Good morning, Bulletin readers. Research suggests that requiring people to get a license from law enforcement before owning guns could have big public safety benefits. The idea has taken a backseat to expanding standard background checks, but a new poll finds growing support for it. That story leads your end-of-week round-up.
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WHAT TO KNOW TODAY
Eighty-two percent of registered voters support gun licensing. That’s according to a new Quinnipiac poll, and it’s a 5 percent increase from May. Ninety-five percent of Democrats support requiring licenses for gun purchases; a majority of GOP voters — 69 percent — do, too. Overall, 72 percent of respondents — 93 percent of Democrats, 75 percent of Independents, and half of Republicans — say Congress must take action to reduce shootings. “In a country gripped by political polarization,” said Quinnipiac poll analyst Mary Snow, “American voters are united in their message to Congress: Do more to reduce gun violence.”
GOP Senators urge the Supreme Court not to be cowed by Democrats on a potentially major gun case. In a letter, Senate Majority Leader Mitch McConnell and his 52 Republican colleagues accused several Democratic senators of threatening to restructure the court and pack it with liberal justices if it doesn’t dismiss a challenge to a New York City gun regulation. Their missive was a response to an amicus brief filed by Senator Sheldon Whitehouse and four of his colleagues urging the court to drop the case after the city amended the regulation.
The National Rifle Association could spend as much as $100,000 to move its board meeting next month. The gun group announced earlier this week that it was relocating its next board meeting from Alaska to Washington, D.C., where federal lawmakers may consider several gun safety proposals after they return from their summer recess on September 9. Newsweek reported on Thursday that the NRA’s general counsel and secretary, John Frazer, cautioned in May that such a move could cost upwards of six figures.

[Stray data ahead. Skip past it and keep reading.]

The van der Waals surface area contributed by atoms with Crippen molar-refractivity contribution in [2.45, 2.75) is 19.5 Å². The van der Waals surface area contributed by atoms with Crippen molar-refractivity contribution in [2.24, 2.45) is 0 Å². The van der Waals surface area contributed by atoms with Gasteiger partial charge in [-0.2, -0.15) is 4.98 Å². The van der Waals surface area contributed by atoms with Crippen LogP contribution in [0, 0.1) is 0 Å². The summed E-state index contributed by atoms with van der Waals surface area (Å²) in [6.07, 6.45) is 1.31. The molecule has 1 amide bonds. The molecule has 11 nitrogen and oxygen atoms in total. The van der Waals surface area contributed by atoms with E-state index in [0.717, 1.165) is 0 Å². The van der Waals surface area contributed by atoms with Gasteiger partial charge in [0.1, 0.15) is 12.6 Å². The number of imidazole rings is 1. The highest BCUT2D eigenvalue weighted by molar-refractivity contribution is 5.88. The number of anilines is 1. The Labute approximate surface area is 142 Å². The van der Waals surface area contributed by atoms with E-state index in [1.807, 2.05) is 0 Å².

Gun reform groups have outspent the NRA since the El Paso and Dayton shootings. Giffords and Everytown for Gun Safety have spent a combined $1.75 million on ads urging GOP senators to pass bills expanding gun background checks and establish a federal red flag law, OpenSecrets reported. In that time, the NRA has spent $94,000 on Facebook ads urging users to join the gun group.
Illinois police have made halting progress in finding residents with revoked gun licenses. The state requires an ID card to possess or purchase a gun, but the Chicago Tribune reported in May that nearly 27,000 residents neglected to tell police whether they’d surrendered their guns after losing their licenses. The police said Wednesday they’ve since brought 256 cases into compliance. Tens of thousands likely remain. The killer of February’s Aurora workplace shooting kept his weapons despite losing his license.
A college student in North Carolina is being held on a $2 million bond after allegedly threatening to shoot his classmates. The 19-year-old reportedly bought a handgun and shotgun last week and had been studying videos about mass shootings, specifically the 2015 Charleston church rampage.
The mayor of St. Louis wants to require concealed carry permits. Lyda Krewson urged the Missouri Legislature to allow the city to mandate permits for carrying a hidden firearm in public, which the state stopped requiring in 2017. At least a dozen children have been killed by guns in the city this year. The GOP governor repeatedly said this week that he won’t convene a special legislative session to consider gun reform.
Ilhan Omar shared a note threatening gun violence against her. The Minnesota congresswoman, who is a frequent target of President Trump and GOP lawmakers, tweeted a note she received that said her “life will end” at the Minnesota State Fair at the hands of “a very capable person with a very big gun.”
Several new laws expanding firearm access are set to take effect in Texas. On September 1, less than a month after the El Paso shooting, new laws will allow guns in houses of worship, school parking lots, and foster homes, and open and concealed carry will be permitted without a license during natural disasters.
ONE LAST THING
Undocumented mass shooting survivors could be eligible for a special residency visa. A so-called U visa was created by Congress in 2000 for crime victims who help law enforcement with a subsequent investigation. Only 10,000 are handed out annually, and the approval process can take several years. But those who secure one can work legally in the United States and are eligible for a green card down the road. So far, a few survivors of the Walmart massacre in El Paso have come forward to apply. At least 70 undocumented survivors of the 2017 Route 91 Harvest festival shooting in Las Vegas have already applied for a U visa, and several have received preliminary approval. Marta, one of at least 120 undocumented workers at the festival, was one of them. “I said to myself, ‘After all the bad things — after this tragedy — something good is going to happen to us,’” she told The Texas Tribune.